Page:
Thurrock campaigner welcomes endometriosis inquiry

Sarah Small

MORE than 13,500 women have taken part in BBC research revealing the devastating effect of endometriosis.

Half said they had had suicidal thoughts, and many said they rely on highly addictive painkillers.

Most also said endometriosis – involving painful periods – had badly affected their education, career and relationships.

MPs are to launch an inquiry into women’s experiences of endometriosis following the research.

Thurrock resident and Endometriosis sufferer Sarah Smallcombe has campaigned to raise awareness regarding the condition for many years. Sarah welcome the inquiry.

Sarah said: “It’s a wake up call to the Government and the NHS that more needs to be in terms of research. Women are having to wait on average 7.5 years for a diagnosis.

“These shocking results show that nearly all women surveyed have said their mental health had been affected along with their career and relationships. This is not acceptable. The key message here is to advocate for yourself and if you think something is wrong, please go to your GP”.

Women with the condition answered questions on how the condition has affected them. The charity Endometriosis UK helped gather the responses.

The condition affects one in 10 women and, as well as extremely heavy periods, can cause debilitating pain and sometimes infertility.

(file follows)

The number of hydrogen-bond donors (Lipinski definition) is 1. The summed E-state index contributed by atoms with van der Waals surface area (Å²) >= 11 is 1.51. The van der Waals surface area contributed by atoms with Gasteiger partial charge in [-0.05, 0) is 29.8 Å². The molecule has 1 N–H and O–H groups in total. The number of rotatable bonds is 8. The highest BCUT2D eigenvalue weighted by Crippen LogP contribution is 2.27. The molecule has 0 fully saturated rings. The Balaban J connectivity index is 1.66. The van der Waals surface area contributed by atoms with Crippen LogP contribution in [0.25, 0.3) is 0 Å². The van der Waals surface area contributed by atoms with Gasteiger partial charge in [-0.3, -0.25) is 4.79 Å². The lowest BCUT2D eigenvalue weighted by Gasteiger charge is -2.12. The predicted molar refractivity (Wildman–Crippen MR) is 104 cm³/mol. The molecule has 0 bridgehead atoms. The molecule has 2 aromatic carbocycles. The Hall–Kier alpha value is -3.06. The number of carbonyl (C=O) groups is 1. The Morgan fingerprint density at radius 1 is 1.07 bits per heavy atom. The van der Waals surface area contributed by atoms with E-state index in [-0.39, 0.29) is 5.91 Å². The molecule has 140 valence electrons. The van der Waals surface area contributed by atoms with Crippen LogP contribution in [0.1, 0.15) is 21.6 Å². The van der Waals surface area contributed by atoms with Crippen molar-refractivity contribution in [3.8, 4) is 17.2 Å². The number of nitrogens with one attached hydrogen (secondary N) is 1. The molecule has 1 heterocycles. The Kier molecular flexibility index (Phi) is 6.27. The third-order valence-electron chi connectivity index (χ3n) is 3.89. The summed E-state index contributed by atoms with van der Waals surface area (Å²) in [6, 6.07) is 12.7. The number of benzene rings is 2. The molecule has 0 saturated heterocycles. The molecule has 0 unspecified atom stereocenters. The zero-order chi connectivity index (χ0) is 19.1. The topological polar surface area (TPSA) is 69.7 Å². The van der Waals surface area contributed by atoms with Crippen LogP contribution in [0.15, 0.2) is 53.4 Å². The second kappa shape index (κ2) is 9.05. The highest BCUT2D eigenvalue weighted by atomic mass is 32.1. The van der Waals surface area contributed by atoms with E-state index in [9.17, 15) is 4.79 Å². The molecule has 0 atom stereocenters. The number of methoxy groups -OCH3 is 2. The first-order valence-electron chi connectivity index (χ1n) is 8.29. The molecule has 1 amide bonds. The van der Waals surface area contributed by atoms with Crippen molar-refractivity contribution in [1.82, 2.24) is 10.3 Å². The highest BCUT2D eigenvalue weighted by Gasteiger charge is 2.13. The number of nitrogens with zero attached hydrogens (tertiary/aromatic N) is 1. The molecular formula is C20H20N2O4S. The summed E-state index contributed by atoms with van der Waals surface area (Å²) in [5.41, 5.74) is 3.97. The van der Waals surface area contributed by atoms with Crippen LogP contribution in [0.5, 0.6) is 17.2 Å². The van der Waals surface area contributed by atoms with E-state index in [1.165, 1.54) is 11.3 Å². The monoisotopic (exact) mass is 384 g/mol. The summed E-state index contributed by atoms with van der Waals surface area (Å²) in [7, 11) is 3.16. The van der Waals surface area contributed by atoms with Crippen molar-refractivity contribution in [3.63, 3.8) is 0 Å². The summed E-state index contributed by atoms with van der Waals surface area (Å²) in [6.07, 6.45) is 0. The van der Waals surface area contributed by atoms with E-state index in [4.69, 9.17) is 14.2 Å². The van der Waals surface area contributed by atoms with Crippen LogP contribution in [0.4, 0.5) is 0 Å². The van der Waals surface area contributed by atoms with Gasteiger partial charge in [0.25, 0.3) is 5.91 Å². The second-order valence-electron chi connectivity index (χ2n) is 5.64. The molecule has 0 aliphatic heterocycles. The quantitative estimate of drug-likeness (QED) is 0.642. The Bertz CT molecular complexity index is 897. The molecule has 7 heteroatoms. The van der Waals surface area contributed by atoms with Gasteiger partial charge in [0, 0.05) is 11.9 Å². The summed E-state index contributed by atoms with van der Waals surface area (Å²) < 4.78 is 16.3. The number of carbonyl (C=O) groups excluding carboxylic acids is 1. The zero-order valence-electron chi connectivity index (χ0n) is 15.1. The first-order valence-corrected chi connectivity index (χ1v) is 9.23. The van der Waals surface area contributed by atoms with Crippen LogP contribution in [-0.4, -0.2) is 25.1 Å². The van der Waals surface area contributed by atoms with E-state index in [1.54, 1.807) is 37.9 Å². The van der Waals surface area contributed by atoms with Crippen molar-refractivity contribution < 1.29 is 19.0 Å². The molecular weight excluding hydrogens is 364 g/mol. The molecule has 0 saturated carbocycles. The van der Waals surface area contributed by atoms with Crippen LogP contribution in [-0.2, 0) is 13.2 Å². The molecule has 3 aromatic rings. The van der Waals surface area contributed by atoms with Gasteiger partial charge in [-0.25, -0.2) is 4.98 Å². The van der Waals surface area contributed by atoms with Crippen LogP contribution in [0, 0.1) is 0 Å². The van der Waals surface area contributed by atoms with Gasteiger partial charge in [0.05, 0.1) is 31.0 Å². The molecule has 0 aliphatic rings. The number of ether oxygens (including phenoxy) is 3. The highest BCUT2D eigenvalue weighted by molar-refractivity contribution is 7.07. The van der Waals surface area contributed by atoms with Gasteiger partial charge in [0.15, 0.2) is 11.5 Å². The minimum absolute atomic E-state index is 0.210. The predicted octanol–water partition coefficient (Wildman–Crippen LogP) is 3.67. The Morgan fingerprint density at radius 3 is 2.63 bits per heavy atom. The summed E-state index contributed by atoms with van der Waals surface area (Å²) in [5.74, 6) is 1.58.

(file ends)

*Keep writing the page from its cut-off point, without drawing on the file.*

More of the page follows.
Anna Turley MP, a member of the All-Party Parliamentary Group for Endometriosis which will carry out the inquiry, said: “It wasn’t until I was hospitalised and had the diagnosis that I realised how little attention endometriosis receives, how limited research funding is, and how many women are misdiagnosed.”
She said the data gave “millions of affected women a voice” and the APPG would be calling on the government to act.

What is endometriosis?

It is where tissue like that in the lining of the womb grows elsewhere in the body – often around the reproductive organs, bowel and bladder.

Like the womb lining, the tissue builds up and bleeds every month, but with no way to escape the body, the blood is trapped, leading to inflammation, pain and formation of scar tissue

For some women there are no symptoms, but for others it is debilitating and can cause• chronic pelvic pain, painful sex, painful bowel and bladder movements, fatigue and difficulties getting pregnant

There is no cure, but treatments can reduce symptoms

They include hormone treatment, pain relief and surgery – including hysterectomy

In the UK it takes an average of 7.5 years to be diagnosed

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Emma Cox, CEO of the charity Endometriosis UK, which helped gather the women’s testimonies, said: “It cannot be overstated the devastating impact this condition is clearly having on people’s physical and mental health.

“Without investment in research, a reduction in diagnosis time – which averages at a shocking 7.5 years – and better access to pain management, women will continue to face huge barriers in accessing the right treatment at the right time.”

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